I believe I mentioned this once upon a time, but will do so again. The key to OSCP if you ask me boils down to time management. You need to attack it with a gameplan as opposed to going at it blindly.
When I did the OSCP, I programmed an entire shell script to go through all the tedious tasks. In fact, my shell script (perl + python + shell) was designed to take the test for me. It was built to perform all the recon, bruteforcing, etc., prior to me even focusing on a machine. Problem was, my exam was a curveball. Never the less, I re-tailored my program to do everything BUT compromise the machines.
For example: You know you will be running network scanners, you know for certain services you will run hydra, etc. write a script that does something to the tune of this:
if [ output_of_nmap == 21,25,80,3389 ]
run hydra targeting those ports
Do this for specific hosts in the background while you do something else. This allows you to continue with other tasks as opposed to focusing on one thing (while time dwindles on) in which you have already targeted and started that goal.
If you're doing ONE THING at any point in time... Fail. Take a good day or even a week to create your framework:
1) I will need to run a scanner --> program that
2) Once the nmap output is done, I will need to try some brute forcing --> program that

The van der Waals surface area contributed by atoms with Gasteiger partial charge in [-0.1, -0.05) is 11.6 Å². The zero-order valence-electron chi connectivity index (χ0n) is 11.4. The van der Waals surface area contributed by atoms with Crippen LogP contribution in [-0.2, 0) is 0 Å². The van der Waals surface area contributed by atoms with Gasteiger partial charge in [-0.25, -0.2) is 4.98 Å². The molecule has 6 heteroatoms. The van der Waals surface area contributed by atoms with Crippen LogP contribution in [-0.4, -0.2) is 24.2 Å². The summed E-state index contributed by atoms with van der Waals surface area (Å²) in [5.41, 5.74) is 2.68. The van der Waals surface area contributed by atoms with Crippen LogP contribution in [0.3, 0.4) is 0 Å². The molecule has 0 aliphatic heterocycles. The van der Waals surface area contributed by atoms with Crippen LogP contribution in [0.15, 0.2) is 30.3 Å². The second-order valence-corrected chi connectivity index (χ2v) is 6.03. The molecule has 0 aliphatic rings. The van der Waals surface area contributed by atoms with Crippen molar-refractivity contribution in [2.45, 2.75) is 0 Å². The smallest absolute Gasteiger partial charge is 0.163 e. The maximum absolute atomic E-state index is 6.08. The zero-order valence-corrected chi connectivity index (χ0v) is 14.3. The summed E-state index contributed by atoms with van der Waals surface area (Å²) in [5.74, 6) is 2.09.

3) Once the nmap output is done, I will need to need to run nikto/wikto/etc. --> program that
Right a script to take realtime nmap output and fire away the moment you get data back to you. These are three simple core tasks you will NEED to do anyway. Practice it up on a lab. Take the core tasks and script them. No one said you couldn't do so. What I also have had for a hell of a long time is an pre-prepped arsenal of local exploits on who knows how many different machines. This enables to me to find specific exploits without having to run online and find em. E.g.:
Another thing I am a stickler for are config files. Write a program to do the recon for you. Let's say you needed to escalate permissions... What is visible to you? You may NOT need to focus on root all the time. Can you sudo, are you in a misconfigured group? Can you find and read any configuration files? E.g. find / -name "*.conf" It is always good to have a game plan.